Editor's note: Grant Liffmann (@grantliffmann) is the co-host of Warriors Outsiders, which airs on NBC Sports Bay Area 90 minutes before each home game and 60 minutes after every game. Each week, Grant will drop his Outsider Observations on the state of the Dubs.
The youth movement has begun for the Warriors, as the team transitions into a new era at Chase Center in San Francisco.
In recent years, inexperienced rookies would have plenty of guidance from seasoned roster stalwarts. But with Kevin Durant going to Brooklyn, Andre Iguodala reportedly headed to Memphis before a likely buyout, DeMarcus Cousins probably out of the Warriors' price range and Shaun Livingston almost certainly no longer with the team next season, the Warriors will be without a large majority of their recent veteran leadership next season.
So, how do the Warriors make up for this?
Steph Curry has been the quiet leader of the franchise for many years now, but he is not accustomed to be a hands-on teacher to the team's young players. Klay Thompson lately has been a bit more vocal, but still essentially lets his play do all the leading and talking on the court. In the end, it looks like a majority of the leadership and guidance burden will fall on Draymond Green's shoulders next season.
Yes, we all know Draymond as the fiery, sometimes confrontational, "heart" of the Warriors, but he has also played a major part in the development of past younger players. Green will have to assume that role now more than ever as the team relies on inexprienced players like Damian Jones, Jacob Evans, Jordan Poole, Eric Pascall and Alen Smailagic to have roles on the team.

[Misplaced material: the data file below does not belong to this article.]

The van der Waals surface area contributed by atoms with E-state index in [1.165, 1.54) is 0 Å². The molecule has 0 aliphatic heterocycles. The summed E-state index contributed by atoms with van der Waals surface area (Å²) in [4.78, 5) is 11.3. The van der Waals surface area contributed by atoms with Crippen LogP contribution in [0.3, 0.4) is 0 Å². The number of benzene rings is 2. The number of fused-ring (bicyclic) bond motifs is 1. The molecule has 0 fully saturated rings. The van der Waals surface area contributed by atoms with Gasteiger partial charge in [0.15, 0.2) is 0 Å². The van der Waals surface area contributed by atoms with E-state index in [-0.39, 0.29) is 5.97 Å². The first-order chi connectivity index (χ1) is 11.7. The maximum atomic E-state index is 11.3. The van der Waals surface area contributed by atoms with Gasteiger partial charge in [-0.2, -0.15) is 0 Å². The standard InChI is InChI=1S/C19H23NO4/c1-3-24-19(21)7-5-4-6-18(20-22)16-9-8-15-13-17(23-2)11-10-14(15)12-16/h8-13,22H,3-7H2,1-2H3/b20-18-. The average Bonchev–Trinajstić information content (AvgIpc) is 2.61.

It goes without saying the the front office is searching hard for locker-room leaders who they can add on veteran minimum contracts, but those players will also be adjusting to a new group. So Green not only will have to lead a decimated defense, but also fill a substantial teaching void.
Where Curry can shine off the court will be in the development of D'Angelo Russell as a basketball player and a teammate. Russell had some off-court misadventures in his first two years with the Lakers, and his maturity had been questioned at times in his brief career. By all accounts, he took a great leap forward after he was traded to Brooklyn in 2017, but it will be up to Curry to mentor Russell as best he can and provide the support needed to guide the 23-year-old.
That includes helping Russell hone his basketball skills to adapt to Steve Kerr's complex offense. There surely will be adjustments made to the offense to fit the new roster, but it is likely that Russell will have to get used to sharing the ball a little more and taking more efficient shots, rather than settling for volume. Mentorship from a two-time MVP will be vital in this process.
The Wariors' roster is still taking shape, and there are a lot of question marks still out there. Because of that, Golden State will have to rely on its original "big three" to lead the way on and off the court.